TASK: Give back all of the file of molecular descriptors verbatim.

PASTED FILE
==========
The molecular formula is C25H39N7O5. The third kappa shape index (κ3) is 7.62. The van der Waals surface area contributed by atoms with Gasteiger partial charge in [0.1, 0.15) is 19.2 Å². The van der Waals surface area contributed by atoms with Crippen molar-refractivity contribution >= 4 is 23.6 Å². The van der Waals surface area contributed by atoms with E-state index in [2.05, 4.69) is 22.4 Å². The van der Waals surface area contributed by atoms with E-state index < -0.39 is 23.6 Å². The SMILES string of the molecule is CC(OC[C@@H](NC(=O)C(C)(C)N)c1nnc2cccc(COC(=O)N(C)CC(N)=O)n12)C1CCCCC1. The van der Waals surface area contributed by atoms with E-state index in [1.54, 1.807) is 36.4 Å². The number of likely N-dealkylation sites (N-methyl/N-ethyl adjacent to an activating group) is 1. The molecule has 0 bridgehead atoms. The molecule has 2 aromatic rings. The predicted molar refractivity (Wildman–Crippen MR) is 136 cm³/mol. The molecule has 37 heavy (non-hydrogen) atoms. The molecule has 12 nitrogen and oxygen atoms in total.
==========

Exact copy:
The molecular formula is C25H39N7O5. The third kappa shape index (κ3) is 7.62. The van der Waals surface area contributed by atoms with Gasteiger partial charge in [0.1, 0.15) is 19.2 Å². The van der Waals surface area contributed by atoms with Crippen molar-refractivity contribution >= 4 is 23.6 Å². The van der Waals surface area contributed by atoms with E-state index in [2.05, 4.69) is 22.4 Å². The van der Waals surface area contributed by atoms with E-state index < -0.39 is 23.6 Å². The SMILES string of the molecule is CC(OC[C@@H](NC(=O)C(C)(C)N)c1nnc2cccc(COC(=O)N(C)CC(N)=O)n12)C1CCCCC1. The van der Waals surface area contributed by atoms with E-state index in [1.54, 1.807) is 36.4 Å². The number of likely N-dealkylation sites (N-methyl/N-ethyl adjacent to an activating group) is 1. The molecule has 0 bridgehead atoms. The molecule has 2 aromatic rings. The predicted molar refractivity (Wildman–Crippen MR) is 136 cm³/mol. The molecule has 37 heavy (non-hydrogen) atoms. The molecule has 12 nitrogen and oxygen atoms in total.